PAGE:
… and the sand should not shift underneath our foot.
I woke up to the news on BBC that Black panther can be watched across select theatres in Saudi Arabia. That’s not an isolated reform; it is part of plethora of reforms, the scale of which is unprecedented as compared to the regions similar changes during the Shah of Iran.
This scale and its pace of reforms concern me. Not that those are not required. However, the concern is on an emerging pattern just like Iran, when the Shah was overthrown by the radicals in 1979. That’s where my fear and apprehension lies.
The conservatives or hardliners are so deeply anchored in old obsolete idea of Wahhabism that these changes are too radical for them to absorb. Saudi Arabia is radically drifting away from the alliance between clerics, Muhammad ibn Abd-al-Wahhab, and his rigid conservative doctrines.
The gender equality unleashed by Prince Mohammed bin Salman (Prince MBS), an example of which is the city of Madinah, which will be run by women. Women have got the right to drive, vote, institutional protection by the state and corruption amongst the ruling royal elite has been stemmed, removing guardianship laws that empowers women and makes them less dependent on the men, establishing an Islamic center that validates the sayings of the prophet Muhammed, Israel is no longer considered a pariah state, Saudi is building its own arms and relying less on conventional friend US. Reducing budget deficit, isolating Qatar and stemming support for radicals, openly defying Iran, and harboring an ambition to make a nuclear arsenal to counter Shia Iran, are just few revolutionary theme. The list goes long and I am concerned, the reverberations of these run even deeper.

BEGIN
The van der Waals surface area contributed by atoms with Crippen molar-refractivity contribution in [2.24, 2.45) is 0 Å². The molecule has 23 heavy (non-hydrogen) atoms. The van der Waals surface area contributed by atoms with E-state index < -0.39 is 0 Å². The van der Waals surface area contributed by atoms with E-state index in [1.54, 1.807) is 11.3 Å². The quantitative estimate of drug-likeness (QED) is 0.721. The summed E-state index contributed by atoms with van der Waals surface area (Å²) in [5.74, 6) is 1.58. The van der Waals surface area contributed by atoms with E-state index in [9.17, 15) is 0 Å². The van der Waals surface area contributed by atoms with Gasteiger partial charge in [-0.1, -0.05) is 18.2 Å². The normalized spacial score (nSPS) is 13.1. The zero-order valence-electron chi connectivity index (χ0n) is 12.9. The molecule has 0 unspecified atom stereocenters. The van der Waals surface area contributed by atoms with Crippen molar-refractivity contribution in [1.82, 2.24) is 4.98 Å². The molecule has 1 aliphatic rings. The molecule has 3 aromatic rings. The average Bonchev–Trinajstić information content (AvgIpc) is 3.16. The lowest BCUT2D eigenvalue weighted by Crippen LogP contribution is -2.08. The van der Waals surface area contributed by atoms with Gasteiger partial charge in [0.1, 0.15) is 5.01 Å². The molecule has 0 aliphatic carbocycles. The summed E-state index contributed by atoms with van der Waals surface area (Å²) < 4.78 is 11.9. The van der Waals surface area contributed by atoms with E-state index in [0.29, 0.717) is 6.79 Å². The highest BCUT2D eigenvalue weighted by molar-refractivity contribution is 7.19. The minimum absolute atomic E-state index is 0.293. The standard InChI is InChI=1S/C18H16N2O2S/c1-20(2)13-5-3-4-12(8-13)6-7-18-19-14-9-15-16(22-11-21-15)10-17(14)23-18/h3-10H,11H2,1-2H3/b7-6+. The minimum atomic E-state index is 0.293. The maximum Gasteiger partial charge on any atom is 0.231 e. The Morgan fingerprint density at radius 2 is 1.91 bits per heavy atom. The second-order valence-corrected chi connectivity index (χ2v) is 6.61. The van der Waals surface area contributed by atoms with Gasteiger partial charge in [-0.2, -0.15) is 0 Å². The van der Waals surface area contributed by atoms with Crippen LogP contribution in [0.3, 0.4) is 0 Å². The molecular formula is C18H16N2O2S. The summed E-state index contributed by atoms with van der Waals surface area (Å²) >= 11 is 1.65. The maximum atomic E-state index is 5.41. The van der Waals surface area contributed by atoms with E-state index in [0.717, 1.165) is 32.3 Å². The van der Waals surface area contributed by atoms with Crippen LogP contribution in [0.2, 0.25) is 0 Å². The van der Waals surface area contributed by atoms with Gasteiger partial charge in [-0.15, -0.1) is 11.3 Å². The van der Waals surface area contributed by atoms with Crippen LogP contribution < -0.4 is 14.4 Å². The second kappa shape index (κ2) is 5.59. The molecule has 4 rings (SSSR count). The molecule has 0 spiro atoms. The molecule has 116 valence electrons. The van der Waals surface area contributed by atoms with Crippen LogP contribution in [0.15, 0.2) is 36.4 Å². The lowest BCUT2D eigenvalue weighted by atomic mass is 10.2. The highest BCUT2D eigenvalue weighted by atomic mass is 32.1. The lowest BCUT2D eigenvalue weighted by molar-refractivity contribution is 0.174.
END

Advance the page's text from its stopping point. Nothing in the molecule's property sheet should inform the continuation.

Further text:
All these reforms were long awaited for a Kingdom to rise to the aspirations of the next generation and waning oil dependency by the world and consequent reduction of oil revenues. As Kamel Daoud said in New York Times, ‘The country produces, sponsors, shelters and feeds the Islamism that threatens its foundations and its future’.
I wonder if the masses are prepared to take this even if we presume the country is getting ready for Vision 2030. I always think, and it applies to Saudi too, that we need to work with people and then plan to deploy and implement a change. A shift in ideology is always radical change to adopt. If that chasm widen, it generates revolt. That’s the concern with Saudi. We don’t want such nice and welcome changes to turn sour. We don’t want Saudi Arabia to be another Iran. The region has enough history towards backward conservatism.
We forget, social engineering comes before economic and technology transformation. We mostly see the reverse. Our collective conscious and framework of living in consonance and within the realms of nature and our own evolution, creates a milieu composed of culture and artifacts that are deeply embedded within our ethos. Technology, as an isolated phenomenon, is too narrow in its ambit to influence these deep seated influences. However, when a swath of such technology (and related) changes engulf humanity, we are challenged and, collectively as a civilization, we fall back or default to old value system. That’s why, social engineering becomes paramount with such speed of change coming-not alone from technology but from all sides.
If Saudi Arabia Reforms, What Happens to Islamists Elsewhere? (New York Times, Kamel Daoud, Nov 16, 2017)